More pics from the house of horrors. I don't have so much left to say about this weird place. It has been abandoned over twenty years, so anything could've been happening there since then, but I still think it's a little bit ridiculous that this man has first lived there twelve years with his mummified wife inside the oven, and then, after the oven had been torn apart by the police investigators, it seems like the man hasn't moved a single tile there. I mean, in the kitchen or living room where the middle wall is taken down, there are many dusty piles of tiles from the very grotesque baking oven. I think the drunk man didn't want to clean the mess up and has just continued his life in one other little room where we could find some sleeping mattresses. That explains also why he could live there with all his wife's belongings. He even had used one room as a dump. And lived there since 1973 - when he got free from prison - to 1986 when he died, thirteen years. Way to go, Pena!
We had read plenty of information about the oven murder before we went to this house. It was very odd feeling to find that stuff we had been reading from the ínternet in the real, touchable shape. For example, some discussion board told that the woman used to wear a fur coat and there was one on the floor. The Wikipedia article says that the man was a drinker and there was a lot of old bottles, corks and alcohol order forms. There was also many marks of children, like a school book, little bath tub and half-decomposed carrycots.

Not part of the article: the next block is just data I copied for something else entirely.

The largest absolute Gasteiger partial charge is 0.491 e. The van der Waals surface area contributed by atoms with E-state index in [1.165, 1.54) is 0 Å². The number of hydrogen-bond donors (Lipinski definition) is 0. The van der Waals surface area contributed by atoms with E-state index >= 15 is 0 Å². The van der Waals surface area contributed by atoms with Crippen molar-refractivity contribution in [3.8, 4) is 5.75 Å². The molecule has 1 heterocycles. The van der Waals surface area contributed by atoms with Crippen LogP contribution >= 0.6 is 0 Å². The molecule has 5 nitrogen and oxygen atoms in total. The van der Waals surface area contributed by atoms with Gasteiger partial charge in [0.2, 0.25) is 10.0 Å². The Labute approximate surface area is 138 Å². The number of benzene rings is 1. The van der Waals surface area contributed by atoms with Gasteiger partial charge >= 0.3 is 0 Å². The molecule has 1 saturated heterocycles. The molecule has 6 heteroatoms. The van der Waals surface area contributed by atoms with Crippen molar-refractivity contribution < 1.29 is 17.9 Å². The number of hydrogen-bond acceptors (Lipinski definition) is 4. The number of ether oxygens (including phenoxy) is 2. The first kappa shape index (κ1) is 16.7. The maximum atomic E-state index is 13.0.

Although we have delved thousands of times before peoples old personal things in abandoned houses, this time it felt a little more intimate. Maybe it was because we had read so much about the family and knew many things about their life beforehand. In my opinion the most interesting stuff, once again, was old newspapers and magazines. The man had ordered at least magazines "Kuluttaja" and "Neuvostoliitto" Part of them were still in the envelopes, untouched. Internet forum told us that the man was a bookworm, too.
Even though this was a bit more exciting target than many other we have explored, I'm glad that there's no murder mystery behind every abandoned house. It's quite sad to see so concrete that they were real people who had real interests and hobbies and were like anyone of us. When it is a detective story or something, it's exciting but when it is real life it's just very sad.
Visited 26.2.2012 by jonahi & skkye. The text below is a summary from Wikipedia article "Oven murder".
The oven murder (Finnish: uunisurma) refers to the murder of Hilkka Hillevi Saarinen in the village of Krootila in the municipality of Kokemäki, Finland in December 1960. The event is one of Finland's best known cases of homicide, and the killer has never been officially identified.
Hilkka Saarinen was last seen alive in December 1960, when she was 33 years old. She lived in an old, large wooden building together with her husband. They had five children, which had been adopted by the state and placed in different foster homes because of the family's troubles, and the father's tendency to violence. According to the family's children and neighbours, the father was extremely jealous when he was under the influence of alcoholic beverages, and continuously acted violently towards his wife. According to them, he had repeatedly threatened to kill his wife in a way that would not be able to be identified. The eldest son of the family visited the house on Christmas Day 1960 together with his schoolmate, a day earlier than he had announced he would be coming. The purpose of the visit was to spend a couple of the Christmas holidays together with his parents. When he wondered where his mother was, his father replied that she had gone somewhere while he was sleeping.